We are afraid of who we will become. We are afraid of turning into half-animals, hags with wrinkled forearms and hair that hangs like moss, of turning into huntresses with blood dripping from our mouths of hunting for our souls in the night, of forgetting what it feels like to love and be loved. We are not afraid of death – no, the Skeleton Woman or Lady Death walks close with us in the Life/Death/Life force wherever we go – nor of pain, in bouts, but of prolonged suffering, of having no one to call for and cry for help anymore, of walking alone on the great open domes of our hearts with no one to tell. We are afraid of not making it and hence not returning with the skull-bound flame of a story to burn the world bright and brilliant with; we are afraid of disappearing entirely and never having the hope of awakening the Wild Woman in other spirit sisters living lives in the office, the ivory tower, the bureaucracy, the wine cellar, the brothel or parliament again. We are afraid they will look at us and relegate us to the asylum or the graveyard of unidentifiable bones – nutcase replacing witch in this century – and hence we are afraid that our lives of personal liberation will ultimately fail in yielding liberation for other Wild Women.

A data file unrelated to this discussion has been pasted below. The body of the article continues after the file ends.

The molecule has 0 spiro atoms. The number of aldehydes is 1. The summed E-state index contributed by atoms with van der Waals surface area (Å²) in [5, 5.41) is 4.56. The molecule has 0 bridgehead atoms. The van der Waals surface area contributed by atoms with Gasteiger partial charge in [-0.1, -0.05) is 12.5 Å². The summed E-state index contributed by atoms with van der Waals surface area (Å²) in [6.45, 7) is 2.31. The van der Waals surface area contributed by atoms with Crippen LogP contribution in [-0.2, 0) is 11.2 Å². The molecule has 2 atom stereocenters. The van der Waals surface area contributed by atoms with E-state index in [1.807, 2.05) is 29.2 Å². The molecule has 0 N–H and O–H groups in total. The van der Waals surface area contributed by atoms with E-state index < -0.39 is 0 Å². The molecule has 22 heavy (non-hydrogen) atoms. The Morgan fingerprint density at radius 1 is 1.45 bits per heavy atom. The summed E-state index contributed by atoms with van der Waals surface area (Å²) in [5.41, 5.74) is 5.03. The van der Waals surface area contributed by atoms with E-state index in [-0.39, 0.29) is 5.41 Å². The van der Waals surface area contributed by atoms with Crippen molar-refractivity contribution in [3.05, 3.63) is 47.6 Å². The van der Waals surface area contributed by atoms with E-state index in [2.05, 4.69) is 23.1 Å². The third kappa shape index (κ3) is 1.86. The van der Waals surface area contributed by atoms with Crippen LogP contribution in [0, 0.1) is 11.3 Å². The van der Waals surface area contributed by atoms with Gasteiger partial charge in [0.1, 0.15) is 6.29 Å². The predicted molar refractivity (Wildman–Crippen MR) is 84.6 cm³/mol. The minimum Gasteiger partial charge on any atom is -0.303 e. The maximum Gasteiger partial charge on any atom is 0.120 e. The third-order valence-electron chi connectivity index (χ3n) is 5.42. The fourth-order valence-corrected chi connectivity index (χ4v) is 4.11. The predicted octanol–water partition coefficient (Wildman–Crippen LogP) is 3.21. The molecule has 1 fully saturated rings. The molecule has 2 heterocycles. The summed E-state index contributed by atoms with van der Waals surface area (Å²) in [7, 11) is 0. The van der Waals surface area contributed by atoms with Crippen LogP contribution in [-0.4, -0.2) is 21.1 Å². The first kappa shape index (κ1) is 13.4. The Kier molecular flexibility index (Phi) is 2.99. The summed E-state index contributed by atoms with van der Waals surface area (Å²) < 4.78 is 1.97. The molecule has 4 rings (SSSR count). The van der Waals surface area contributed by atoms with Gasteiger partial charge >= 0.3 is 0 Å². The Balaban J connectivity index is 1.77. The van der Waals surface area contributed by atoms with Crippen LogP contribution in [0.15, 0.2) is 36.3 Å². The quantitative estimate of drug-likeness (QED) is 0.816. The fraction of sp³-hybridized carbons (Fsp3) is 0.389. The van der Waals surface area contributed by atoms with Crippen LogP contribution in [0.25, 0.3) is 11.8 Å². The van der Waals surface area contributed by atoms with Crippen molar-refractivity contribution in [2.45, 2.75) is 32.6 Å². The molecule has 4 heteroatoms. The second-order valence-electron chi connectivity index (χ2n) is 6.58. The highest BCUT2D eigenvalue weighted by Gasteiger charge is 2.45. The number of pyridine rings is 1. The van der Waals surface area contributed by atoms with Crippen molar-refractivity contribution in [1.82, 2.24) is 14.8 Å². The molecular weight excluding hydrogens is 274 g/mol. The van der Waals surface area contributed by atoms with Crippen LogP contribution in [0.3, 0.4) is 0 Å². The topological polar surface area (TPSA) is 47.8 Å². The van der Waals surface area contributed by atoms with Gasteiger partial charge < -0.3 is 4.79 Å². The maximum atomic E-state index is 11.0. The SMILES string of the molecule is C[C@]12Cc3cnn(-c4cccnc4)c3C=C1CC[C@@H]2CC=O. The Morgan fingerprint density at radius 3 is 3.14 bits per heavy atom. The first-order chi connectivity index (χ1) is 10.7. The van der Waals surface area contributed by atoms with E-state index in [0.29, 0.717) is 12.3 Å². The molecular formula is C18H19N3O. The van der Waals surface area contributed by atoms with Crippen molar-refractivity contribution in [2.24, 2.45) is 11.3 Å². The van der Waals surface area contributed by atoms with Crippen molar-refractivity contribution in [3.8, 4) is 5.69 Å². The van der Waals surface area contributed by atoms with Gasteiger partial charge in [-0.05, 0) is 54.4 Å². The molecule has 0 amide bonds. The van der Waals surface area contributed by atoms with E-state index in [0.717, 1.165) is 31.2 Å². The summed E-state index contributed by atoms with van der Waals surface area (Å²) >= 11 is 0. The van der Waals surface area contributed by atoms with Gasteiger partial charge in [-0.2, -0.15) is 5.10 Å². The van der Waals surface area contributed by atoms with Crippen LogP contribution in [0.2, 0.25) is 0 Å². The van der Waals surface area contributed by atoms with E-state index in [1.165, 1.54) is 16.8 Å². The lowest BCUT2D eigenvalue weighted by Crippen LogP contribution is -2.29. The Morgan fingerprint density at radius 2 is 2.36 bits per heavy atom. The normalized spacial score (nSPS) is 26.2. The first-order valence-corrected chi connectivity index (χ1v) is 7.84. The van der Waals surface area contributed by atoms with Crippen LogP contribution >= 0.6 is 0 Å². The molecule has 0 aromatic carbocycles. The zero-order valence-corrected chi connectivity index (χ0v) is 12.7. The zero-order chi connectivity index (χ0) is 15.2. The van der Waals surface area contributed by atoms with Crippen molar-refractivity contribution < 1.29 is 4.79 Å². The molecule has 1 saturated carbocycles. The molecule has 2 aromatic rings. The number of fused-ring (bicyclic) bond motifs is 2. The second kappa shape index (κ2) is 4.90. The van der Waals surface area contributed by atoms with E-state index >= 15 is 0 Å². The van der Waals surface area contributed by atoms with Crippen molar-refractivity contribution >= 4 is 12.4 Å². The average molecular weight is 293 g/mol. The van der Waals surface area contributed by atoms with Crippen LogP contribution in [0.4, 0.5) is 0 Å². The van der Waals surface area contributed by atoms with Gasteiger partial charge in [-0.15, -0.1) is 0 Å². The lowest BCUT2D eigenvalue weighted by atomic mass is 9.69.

We are afraid. Because this is how we have been taught to be, all our lives. Our mothers taught us this. Our fathers over-protected and reinforced it. We’ve lost touch with our intuition.

I guess the real reason I don’t just jump ship and explore is because I’m still looking for the Wild Woman within, the wild mother, the Baba Yaga.